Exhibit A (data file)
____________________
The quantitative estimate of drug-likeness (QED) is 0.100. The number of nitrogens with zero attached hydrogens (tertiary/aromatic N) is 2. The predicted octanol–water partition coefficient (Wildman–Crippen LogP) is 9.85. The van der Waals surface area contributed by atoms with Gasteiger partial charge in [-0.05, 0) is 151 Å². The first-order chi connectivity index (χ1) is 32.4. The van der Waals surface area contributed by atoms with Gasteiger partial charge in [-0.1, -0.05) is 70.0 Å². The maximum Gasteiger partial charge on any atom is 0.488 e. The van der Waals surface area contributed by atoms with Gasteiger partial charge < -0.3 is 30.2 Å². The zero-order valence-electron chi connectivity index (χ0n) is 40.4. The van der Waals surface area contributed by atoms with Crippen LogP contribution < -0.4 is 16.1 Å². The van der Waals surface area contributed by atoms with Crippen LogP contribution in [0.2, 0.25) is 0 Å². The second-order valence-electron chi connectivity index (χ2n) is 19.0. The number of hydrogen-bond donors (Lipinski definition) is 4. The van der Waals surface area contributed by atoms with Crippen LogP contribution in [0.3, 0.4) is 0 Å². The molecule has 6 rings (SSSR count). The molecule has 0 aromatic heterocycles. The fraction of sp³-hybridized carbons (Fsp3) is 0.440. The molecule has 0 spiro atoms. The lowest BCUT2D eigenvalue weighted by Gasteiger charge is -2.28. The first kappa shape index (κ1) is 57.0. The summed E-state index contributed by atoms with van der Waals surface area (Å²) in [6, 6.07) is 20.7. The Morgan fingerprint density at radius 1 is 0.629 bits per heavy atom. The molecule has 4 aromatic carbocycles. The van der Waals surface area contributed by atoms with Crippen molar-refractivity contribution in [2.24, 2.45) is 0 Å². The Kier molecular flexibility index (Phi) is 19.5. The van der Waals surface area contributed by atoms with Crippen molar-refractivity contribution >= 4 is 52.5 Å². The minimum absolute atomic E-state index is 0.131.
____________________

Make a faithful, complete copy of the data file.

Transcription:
The quantitative estimate of drug-likeness (QED) is 0.100. The number of nitrogens with zero attached hydrogens (tertiary/aromatic N) is 2. The predicted octanol–water partition coefficient (Wildman–Crippen LogP) is 9.85. The van der Waals surface area contributed by atoms with Gasteiger partial charge in [-0.05, 0) is 151 Å². The first-order chi connectivity index (χ1) is 32.4. The van der Waals surface area contributed by atoms with Gasteiger partial charge in [-0.1, -0.05) is 70.0 Å². The maximum Gasteiger partial charge on any atom is 0.488 e. The van der Waals surface area contributed by atoms with Gasteiger partial charge < -0.3 is 30.2 Å². The zero-order valence-electron chi connectivity index (χ0n) is 40.4. The van der Waals surface area contributed by atoms with Crippen LogP contribution < -0.4 is 16.1 Å². The van der Waals surface area contributed by atoms with Crippen LogP contribution in [0.2, 0.25) is 0 Å². The second-order valence-electron chi connectivity index (χ2n) is 19.0. The number of hydrogen-bond donors (Lipinski definition) is 4. The van der Waals surface area contributed by atoms with Crippen LogP contribution in [0.3, 0.4) is 0 Å². The molecule has 6 rings (SSSR count). The molecule has 0 aromatic heterocycles. The fraction of sp³-hybridized carbons (Fsp3) is 0.440. The molecule has 0 spiro atoms. The lowest BCUT2D eigenvalue weighted by Gasteiger charge is -2.28. The first kappa shape index (κ1) is 57.0. The summed E-state index contributed by atoms with van der Waals surface area (Å²) in [6, 6.07) is 20.7. The Morgan fingerprint density at radius 1 is 0.629 bits per heavy atom. The molecule has 4 aromatic carbocycles. The van der Waals surface area contributed by atoms with Crippen molar-refractivity contribution in [2.24, 2.45) is 0 Å². The Kier molecular flexibility index (Phi) is 19.5. The van der Waals surface area contributed by atoms with Crippen molar-refractivity contribution >= 4 is 52.5 Å². The minimum absolute atomic E-state index is 0.131.